Is wireless networking reliable?

Discussion in 'Computers' started by Wayne A. Pflughaupt, Apr 28, 2005.

  1. Wayne A. Pflughaupt

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    I was gearing up to hardwire a network system for our new place, but people close to me are trying to convince me to go wireless instead.

    My only concern is the reliability of the wireless routers. So far we’ve had pretty poor luck with hardwired routers. We’re on our third one – these things seem to bite the dust every couple of years or so. (The two that failed were D-Link, if that matters.)

    So - what are your experiences with wireless routers in this regard? Since they cost twice as much (or more) as regular routers, I’m not sure I want to go that route if they’re as unreliable as regular routers.

    Regards,
    Wayne A. Pflughaupt
     
  2. Allen Hirsch

    Allen Hirsch Supporting Actor

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    I've had a wireless network for at least 4 years. File-sharing has never been all that reliable (but I think that's b/c we upgraded computers and/or OS to XP in the meantime). It was really cool when it did work - grabbing files from a computer 3 stories and 100 feet away.

    Internet access has been mostly fine. I have to click "repair" every so often when the signal is lost (which I mostly attribute to Windows XP).

    Since our "hub" access is 3 stories from my office, and it's a 1913 house, wireless was really the ONLY option - and I'm glad I did it. I'd do it again, in a heartbeat.
     
  3. nolesrule

    nolesrule Producer

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    If you set it up properly, you should be fine. You might need to invest in a better antenna depending on signal strength issues.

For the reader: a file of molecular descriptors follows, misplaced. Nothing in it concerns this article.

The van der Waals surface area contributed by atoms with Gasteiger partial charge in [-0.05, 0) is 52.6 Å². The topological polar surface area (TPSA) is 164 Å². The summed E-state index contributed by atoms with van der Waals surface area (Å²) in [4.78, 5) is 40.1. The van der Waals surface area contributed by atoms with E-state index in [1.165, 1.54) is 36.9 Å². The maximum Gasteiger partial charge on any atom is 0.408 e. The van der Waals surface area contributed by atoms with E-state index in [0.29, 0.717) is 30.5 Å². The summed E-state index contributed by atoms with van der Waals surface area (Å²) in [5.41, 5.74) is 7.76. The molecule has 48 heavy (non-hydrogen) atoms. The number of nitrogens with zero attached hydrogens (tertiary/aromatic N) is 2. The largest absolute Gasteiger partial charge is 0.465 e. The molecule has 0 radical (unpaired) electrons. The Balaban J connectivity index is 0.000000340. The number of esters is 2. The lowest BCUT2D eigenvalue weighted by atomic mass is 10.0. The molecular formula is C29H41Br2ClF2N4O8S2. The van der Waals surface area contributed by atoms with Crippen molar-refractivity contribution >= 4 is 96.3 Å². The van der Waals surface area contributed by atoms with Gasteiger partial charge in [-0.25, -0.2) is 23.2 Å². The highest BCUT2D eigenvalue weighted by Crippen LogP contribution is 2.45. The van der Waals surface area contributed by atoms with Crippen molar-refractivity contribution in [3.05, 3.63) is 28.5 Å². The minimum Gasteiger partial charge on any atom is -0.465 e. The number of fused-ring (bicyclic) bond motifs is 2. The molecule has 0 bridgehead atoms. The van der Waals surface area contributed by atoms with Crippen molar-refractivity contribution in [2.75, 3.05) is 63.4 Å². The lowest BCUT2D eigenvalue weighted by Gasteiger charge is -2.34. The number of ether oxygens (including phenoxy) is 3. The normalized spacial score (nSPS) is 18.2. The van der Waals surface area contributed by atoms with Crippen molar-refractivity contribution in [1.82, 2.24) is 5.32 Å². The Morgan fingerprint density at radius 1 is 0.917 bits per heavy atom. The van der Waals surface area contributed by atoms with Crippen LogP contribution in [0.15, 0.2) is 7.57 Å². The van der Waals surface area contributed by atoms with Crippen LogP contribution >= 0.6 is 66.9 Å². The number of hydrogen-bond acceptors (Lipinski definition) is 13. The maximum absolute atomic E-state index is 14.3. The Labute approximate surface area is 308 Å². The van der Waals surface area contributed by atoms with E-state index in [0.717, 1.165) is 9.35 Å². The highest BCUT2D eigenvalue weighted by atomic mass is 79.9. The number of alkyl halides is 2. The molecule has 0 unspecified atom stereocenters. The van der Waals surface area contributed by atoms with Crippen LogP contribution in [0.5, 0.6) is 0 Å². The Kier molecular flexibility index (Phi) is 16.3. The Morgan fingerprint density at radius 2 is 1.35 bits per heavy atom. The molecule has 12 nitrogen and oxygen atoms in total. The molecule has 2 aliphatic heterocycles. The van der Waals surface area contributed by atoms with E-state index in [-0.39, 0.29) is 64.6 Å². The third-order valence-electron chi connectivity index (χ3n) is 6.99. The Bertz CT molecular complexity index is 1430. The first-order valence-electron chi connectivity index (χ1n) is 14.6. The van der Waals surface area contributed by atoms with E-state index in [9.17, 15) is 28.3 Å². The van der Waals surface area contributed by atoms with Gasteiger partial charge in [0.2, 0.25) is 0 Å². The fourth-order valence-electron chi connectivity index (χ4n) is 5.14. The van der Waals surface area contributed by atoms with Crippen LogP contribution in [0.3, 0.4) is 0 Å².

I use a wired router and a wireless access point (only because the router has a feature I need for my setup, or I would have switched to a wireless router). My router is approaching 5 years old now. I've had the access point for about 1.5 years now.
     
  4. Wayne A. Pflughaupt

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    Maybe I need to clarify. I’m interested in the reliability (or not) of the wireless routers themselves – i.e., how long they last - not how well they work. [​IMG]

    Regards,
    Wayne A. Pflughaupt
     
  5. Kimmo Jaskari

    Kimmo Jaskari Screenwriter

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    I finally grew tired of cheapo routers. I had a D-Link too (with wireless) that died on me.

    When you can buy these routers for just a few tens of dollars, basically it's a case of "you get what you pay for". D-link is bargain basement stuff and as reliable as you can expect. I'm through buying D-link myself. Not saying all D-link products are bad, just that I've had very bad luck with them.

    Instead I took an old PC (a Compaq small form factor, with a Celeron 466 in it), put in an extra network card and installed Smoothwall on it. If I were to start over today I'd probably go with IPCop instead though, it has more bells and whistles out of the box.

    Great router, has VPN and a web proxy and more, managed via a web interface and as reliable as your average computer is. Easily repairable or replaceable with some other old hulk of a computer in case it breaks.

    I then added wireless with a separate access point.
     
  6. SethH

    SethH Cinematographer

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    Another option would be to go with "regular" router and a wireless access point. Step up to one of the Linksys business-leve routers (gigabit if you'd like) and your reliability should be pretty good. Lots of companies sell reliable access points.

    I have a Linsys wireless router that is 1.5 years old with no problems and then a belkin "regular" router and belkin access point that are about 3 years old with no problems.
     

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